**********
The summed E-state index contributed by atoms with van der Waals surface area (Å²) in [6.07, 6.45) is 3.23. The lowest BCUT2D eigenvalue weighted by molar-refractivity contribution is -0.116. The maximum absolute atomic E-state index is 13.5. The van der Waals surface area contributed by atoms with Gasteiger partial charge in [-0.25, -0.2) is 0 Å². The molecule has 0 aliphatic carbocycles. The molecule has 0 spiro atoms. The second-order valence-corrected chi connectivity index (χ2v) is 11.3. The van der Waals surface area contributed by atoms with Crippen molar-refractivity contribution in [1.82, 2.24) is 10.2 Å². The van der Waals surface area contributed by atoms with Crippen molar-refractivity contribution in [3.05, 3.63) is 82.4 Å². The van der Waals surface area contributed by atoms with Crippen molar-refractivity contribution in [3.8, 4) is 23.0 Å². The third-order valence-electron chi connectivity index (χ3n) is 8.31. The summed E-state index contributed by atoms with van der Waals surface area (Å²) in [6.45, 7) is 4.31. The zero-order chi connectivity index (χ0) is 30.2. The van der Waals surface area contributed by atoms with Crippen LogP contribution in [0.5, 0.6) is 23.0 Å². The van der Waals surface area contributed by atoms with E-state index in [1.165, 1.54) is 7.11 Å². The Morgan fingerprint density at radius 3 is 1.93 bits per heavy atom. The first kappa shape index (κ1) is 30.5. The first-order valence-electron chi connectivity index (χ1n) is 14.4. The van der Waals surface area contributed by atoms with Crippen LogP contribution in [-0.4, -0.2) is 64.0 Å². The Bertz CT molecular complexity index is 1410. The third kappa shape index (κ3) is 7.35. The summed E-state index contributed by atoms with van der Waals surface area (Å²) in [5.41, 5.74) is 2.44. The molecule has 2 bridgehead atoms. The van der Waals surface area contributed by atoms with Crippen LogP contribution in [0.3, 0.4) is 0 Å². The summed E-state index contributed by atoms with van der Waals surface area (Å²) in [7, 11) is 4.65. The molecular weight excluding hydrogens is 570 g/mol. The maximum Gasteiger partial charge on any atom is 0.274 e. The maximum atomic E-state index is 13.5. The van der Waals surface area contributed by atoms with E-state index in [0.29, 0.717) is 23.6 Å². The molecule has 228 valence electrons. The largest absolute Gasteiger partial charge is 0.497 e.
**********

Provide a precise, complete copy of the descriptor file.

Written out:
The summed E-state index contributed by atoms with van der Waals surface area (Å²) in [6.07, 6.45) is 3.23. The lowest BCUT2D eigenvalue weighted by molar-refractivity contribution is -0.116. The maximum absolute atomic E-state index is 13.5. The van der Waals surface area contributed by atoms with Gasteiger partial charge in [-0.25, -0.2) is 0 Å². The molecule has 0 aliphatic carbocycles. The molecule has 0 spiro atoms. The second-order valence-corrected chi connectivity index (χ2v) is 11.3. The van der Waals surface area contributed by atoms with Crippen molar-refractivity contribution in [1.82, 2.24) is 10.2 Å². The van der Waals surface area contributed by atoms with Crippen molar-refractivity contribution in [3.05, 3.63) is 82.4 Å². The van der Waals surface area contributed by atoms with Crippen molar-refractivity contribution in [3.8, 4) is 23.0 Å². The third-order valence-electron chi connectivity index (χ3n) is 8.31. The summed E-state index contributed by atoms with van der Waals surface area (Å²) in [6.45, 7) is 4.31. The zero-order chi connectivity index (χ0) is 30.2. The van der Waals surface area contributed by atoms with Crippen LogP contribution in [0.5, 0.6) is 23.0 Å². The van der Waals surface area contributed by atoms with E-state index in [1.165, 1.54) is 7.11 Å². The Morgan fingerprint density at radius 3 is 1.93 bits per heavy atom. The first kappa shape index (κ1) is 30.5. The first-order valence-electron chi connectivity index (χ1n) is 14.4. The van der Waals surface area contributed by atoms with Crippen LogP contribution in [-0.4, -0.2) is 64.0 Å². The Bertz CT molecular complexity index is 1410. The third kappa shape index (κ3) is 7.35. The summed E-state index contributed by atoms with van der Waals surface area (Å²) in [5.41, 5.74) is 2.44. The molecule has 2 bridgehead atoms. The van der Waals surface area contributed by atoms with Crippen LogP contribution in [0.3, 0.4) is 0 Å². The summed E-state index contributed by atoms with van der Waals surface area (Å²) in [7, 11) is 4.65. The molecular weight excluding hydrogens is 570 g/mol. The maximum Gasteiger partial charge on any atom is 0.274 e. The maximum atomic E-state index is 13.5. The van der Waals surface area contributed by atoms with E-state index in [0.29, 0.717) is 23.6 Å². The molecule has 228 valence electrons. The largest absolute Gasteiger partial charge is 0.497 e.